Smokey Bear Park

(Capitan NM)
In 1944, the National Forest Service began an advertising campaign to reduce the number of man-caused forest fires. A character of a bear was used in posters and ads to get the message out to the public. They named it Smokey Bear.

Smokey Bear Park & Museum

Smokey Bear Character

Fast forward to 1950, when a disastrous fire erupted near town, started by a cigarette butt. The Los Tablos blaze soon expanded to include the Capitan Gap fire, destroying 17,000 acres of forest and grasslands.

Smokey Bear Park & Museum

Poster using the Character

Smokey Bear Park & Museum

Smokey Bear Cub

During the firefight, a young bear cub was found clinging to a burnt pine tree trunk. It was rescued and nursed back to health. The clever game warden named the cub Smokey Bear, thus it became the living symbol of the effort to prevent forest fires.

Smokey Bear Park & Museum

Capitan Gap

Smokey Bear Park & Museum

Trees in the Park

Smokey was soon sent to the National Zoo, where the public could see him; and, he became the most famous animal in the world. There, he lived out his life. When he died at 26 years (very old for a black bear), he was returned to Capitan, and buried in the park created in his honor.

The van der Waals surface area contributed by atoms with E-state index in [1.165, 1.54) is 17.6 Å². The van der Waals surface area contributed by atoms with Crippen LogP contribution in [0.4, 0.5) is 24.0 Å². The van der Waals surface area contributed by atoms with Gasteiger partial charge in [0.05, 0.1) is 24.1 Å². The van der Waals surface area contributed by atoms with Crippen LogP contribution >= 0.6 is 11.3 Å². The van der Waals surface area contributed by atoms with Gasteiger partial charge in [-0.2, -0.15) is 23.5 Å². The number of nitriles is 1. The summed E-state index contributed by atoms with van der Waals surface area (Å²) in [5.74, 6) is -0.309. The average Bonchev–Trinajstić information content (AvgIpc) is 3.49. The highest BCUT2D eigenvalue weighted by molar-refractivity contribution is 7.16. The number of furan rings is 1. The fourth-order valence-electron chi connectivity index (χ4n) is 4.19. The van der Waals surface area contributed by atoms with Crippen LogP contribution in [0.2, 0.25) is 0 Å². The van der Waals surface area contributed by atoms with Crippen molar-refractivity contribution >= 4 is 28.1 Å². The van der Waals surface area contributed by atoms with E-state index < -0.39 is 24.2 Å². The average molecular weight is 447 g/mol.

Smokey Bear Park & Museum

Creek in the Park

Smokey Bear Park & Museum

Smokey Bear’s Resting Place

A walkway, through the park, meandered by trees and other plants common to the region’s forests. The museum told the story of Smokey, the role of forest fires in nature, and the efforts to manage them. The original log cabin museum is now the gift shop. It was a much more interesting visit than I expected. Remember, only you can…

Camp: Snowy River Cave NCA boondock
Scene: Bear, forest, history

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6 Responses to Smokey Bear Park

  1. Jan Mains May 18, 2017 at 6:07 pm #

    One of those places that we almost passed up, but were glad we visited.

    • Pleinguy May 18, 2017 at 6:14 pm #

      Me too. This was my third time going by, and decided to finally stop and check it out.

  2. Brad VT Harris May 18, 2017 at 9:05 pm #

    Really cool! Thanks for the history about Smokey Bear. I knew who he was; but, not the story behind it all. Sounds like a neat place to visit, Pleinguy!

    • Pleinguy May 18, 2017 at 9:08 pm #

      It was a pretty interesting place, with lots to learn.

  3. Martha May 20, 2017 at 2:36 pm #

    I’d like to visit that Park. I knew the story of Smoky the Bear warning that “only you can prevent forest fires”. But, I don’t ever remember hearing about an actual Smoky Bear. Thanks for the interesting post.

    • Pleinguy May 20, 2017 at 2:44 pm #

      The museum there did a good job of revealing “the rest of the story” about Smokey and the actual living bear. The rescue of the bear cub during a forest fire happened to coincide with the beginning of the Prevent Forest Fires campaign.

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